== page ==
Tags » Mark Antony

Iron Maiden, "The Evil That Men Do" from "Seventh Son of a Seventh Son" (1988)

The title of the song is taken from Mark Antony’s famous “friends, Romans, countrymen” speech, addressing the crowd of Romans after Caesar’s murder in Julius Caesar… 110 more words

Shakespeare

Book of the Week #7:

Julius Caesar,

by William Shakespeare

“Now let it work. Mischief, thou art afoot. Take thou what course thou wilt.”
-Mark Antony

Now, as some of you might point out, this is an exceptional case, and for obvious reasons… But, you know, it is a “book”, right… And I have dabbled with drama as well, when I was younger, and not to brag, but I was always pretty good with the words…

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BotW

Shakespeare Saturday: A King delivers the Bard

Welcome, ladies and gents, to today’s Shakespeare Saturday!

I will be brief.

*sounds of celebration in the background*

I heard that. Anyway, I’m going to see  272 more words

Shakespeare and my father remembered

I wish my father were here today, to do justice to the 400th anniversary of William Shakespeare’s death. No man ever loved English literature more, and Shakespeare most of all. 634 more words

General Interest

Collapse of the Republic or the Fall of an Empire?

The fall of the Western Roman Empire has always been a common historiographical comparison among intellectual circles when discussing the current decline of Western Civilisation. Particularly relevant was the extensive migration of Northern (German mostly) ‘Barbarians’ into Roman lands, which has been frequently compared to the mass immigration of third-worlders into Western Europe, North America and Oceania. 573 more words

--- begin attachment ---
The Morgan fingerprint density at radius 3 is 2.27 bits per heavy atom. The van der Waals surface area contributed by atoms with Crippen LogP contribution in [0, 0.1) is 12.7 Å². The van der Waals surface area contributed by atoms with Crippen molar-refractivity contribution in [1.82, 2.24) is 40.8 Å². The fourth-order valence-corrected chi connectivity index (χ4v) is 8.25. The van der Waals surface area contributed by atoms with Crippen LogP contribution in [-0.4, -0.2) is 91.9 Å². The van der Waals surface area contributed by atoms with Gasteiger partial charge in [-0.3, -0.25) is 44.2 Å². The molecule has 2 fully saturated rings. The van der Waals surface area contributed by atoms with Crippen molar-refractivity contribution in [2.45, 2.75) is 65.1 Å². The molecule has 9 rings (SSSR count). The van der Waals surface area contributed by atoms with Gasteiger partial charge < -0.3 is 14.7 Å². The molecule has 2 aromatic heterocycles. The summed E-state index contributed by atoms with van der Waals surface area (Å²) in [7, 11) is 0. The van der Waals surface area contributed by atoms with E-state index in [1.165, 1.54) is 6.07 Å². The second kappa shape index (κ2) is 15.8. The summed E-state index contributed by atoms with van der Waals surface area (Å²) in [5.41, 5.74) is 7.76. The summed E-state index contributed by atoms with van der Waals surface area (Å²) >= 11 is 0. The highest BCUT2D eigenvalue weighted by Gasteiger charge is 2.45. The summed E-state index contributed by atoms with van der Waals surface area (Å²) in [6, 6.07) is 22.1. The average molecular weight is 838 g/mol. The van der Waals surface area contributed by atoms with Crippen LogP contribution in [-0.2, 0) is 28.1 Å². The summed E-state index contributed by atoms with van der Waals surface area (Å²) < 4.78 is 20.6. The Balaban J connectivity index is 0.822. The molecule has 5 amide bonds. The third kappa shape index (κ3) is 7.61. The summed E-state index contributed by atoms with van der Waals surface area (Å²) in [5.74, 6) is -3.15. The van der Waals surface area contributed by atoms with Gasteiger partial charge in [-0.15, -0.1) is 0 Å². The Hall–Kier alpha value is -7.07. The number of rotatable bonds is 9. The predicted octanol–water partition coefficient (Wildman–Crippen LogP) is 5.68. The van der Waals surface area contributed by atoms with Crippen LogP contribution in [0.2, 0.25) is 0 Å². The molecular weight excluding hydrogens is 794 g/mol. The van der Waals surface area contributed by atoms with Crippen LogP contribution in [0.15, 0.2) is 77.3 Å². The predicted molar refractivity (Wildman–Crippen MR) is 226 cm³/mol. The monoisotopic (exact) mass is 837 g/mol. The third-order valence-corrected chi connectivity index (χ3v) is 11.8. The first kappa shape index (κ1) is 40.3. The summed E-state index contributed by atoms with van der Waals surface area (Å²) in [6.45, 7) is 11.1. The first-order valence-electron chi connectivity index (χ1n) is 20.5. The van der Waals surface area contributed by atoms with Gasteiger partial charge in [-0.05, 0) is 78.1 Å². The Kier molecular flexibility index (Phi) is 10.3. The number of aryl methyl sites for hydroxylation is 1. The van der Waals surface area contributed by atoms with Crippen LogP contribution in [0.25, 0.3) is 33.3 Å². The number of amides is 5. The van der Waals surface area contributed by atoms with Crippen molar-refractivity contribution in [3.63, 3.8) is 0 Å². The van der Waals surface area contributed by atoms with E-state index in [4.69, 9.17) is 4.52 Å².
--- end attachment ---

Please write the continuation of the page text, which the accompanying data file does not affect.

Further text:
Politics

Hopeless at the End

Bible:

Now the Philistines were fighting against Israel, and the men of Israel fled before the Philistines and fell slain on Mount Gilboa. And the Philistines overtook Saul and his sons, and the Philistines struck down Jonathan and Abinadab and Malchi-shua, the sons of Saul. 611 more words

Stiffen the Sinews and Stir the Blood: Shakespeare and Rhetoric in the Church Times

About a month ago I had a bit of luck, winning a short subscription to the Church Times in a competition on Twitter.  (Yes, I do feel like a character in a Catherine Fox novel, why do you ask?)  And, of course, instead of simply enjoying this unexpected treat, I found myself spotting Shakespeare references in the columns, and wondering about the rhetorical work they were doing.  1,034 more words